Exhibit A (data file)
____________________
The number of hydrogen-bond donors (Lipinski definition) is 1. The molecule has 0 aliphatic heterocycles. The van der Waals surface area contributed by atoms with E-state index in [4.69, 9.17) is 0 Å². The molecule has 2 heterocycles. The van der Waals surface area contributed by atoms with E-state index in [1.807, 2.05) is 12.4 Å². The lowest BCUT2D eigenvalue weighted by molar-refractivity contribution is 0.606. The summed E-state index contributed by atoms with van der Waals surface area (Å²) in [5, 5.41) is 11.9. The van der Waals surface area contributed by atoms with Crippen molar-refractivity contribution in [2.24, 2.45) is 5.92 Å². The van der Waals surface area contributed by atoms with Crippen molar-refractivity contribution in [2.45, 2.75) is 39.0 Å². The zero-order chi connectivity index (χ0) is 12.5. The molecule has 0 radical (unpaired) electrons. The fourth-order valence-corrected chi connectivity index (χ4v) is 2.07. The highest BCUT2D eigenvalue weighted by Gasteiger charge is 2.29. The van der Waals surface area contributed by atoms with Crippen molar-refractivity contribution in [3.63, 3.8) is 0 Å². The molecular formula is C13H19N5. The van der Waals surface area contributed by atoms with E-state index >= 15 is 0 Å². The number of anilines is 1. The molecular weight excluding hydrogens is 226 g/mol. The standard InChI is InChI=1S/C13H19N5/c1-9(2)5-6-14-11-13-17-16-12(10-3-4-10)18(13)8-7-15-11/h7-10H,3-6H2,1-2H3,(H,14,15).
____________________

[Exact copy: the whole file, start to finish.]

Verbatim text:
The number of hydrogen-bond donors (Lipinski definition) is 1. The molecule has 0 aliphatic heterocycles. The van der Waals surface area contributed by atoms with E-state index in [4.69, 9.17) is 0 Å². The molecule has 2 heterocycles. The van der Waals surface area contributed by atoms with E-state index in [1.807, 2.05) is 12.4 Å². The lowest BCUT2D eigenvalue weighted by molar-refractivity contribution is 0.606. The summed E-state index contributed by atoms with van der Waals surface area (Å²) in [5, 5.41) is 11.9. The van der Waals surface area contributed by atoms with Crippen molar-refractivity contribution in [2.24, 2.45) is 5.92 Å². The van der Waals surface area contributed by atoms with Crippen molar-refractivity contribution in [2.45, 2.75) is 39.0 Å². The zero-order chi connectivity index (χ0) is 12.5. The molecule has 0 radical (unpaired) electrons. The fourth-order valence-corrected chi connectivity index (χ4v) is 2.07. The highest BCUT2D eigenvalue weighted by Gasteiger charge is 2.29. The van der Waals surface area contributed by atoms with Crippen molar-refractivity contribution in [3.63, 3.8) is 0 Å². The molecular formula is C13H19N5. The van der Waals surface area contributed by atoms with E-state index >= 15 is 0 Å². The number of anilines is 1. The molecular weight excluding hydrogens is 226 g/mol. The standard InChI is InChI=1S/C13H19N5/c1-9(2)5-6-14-11-13-17-16-12(10-3-4-10)18(13)8-7-15-11/h7-10H,3-6H2,1-2H3,(H,14,15).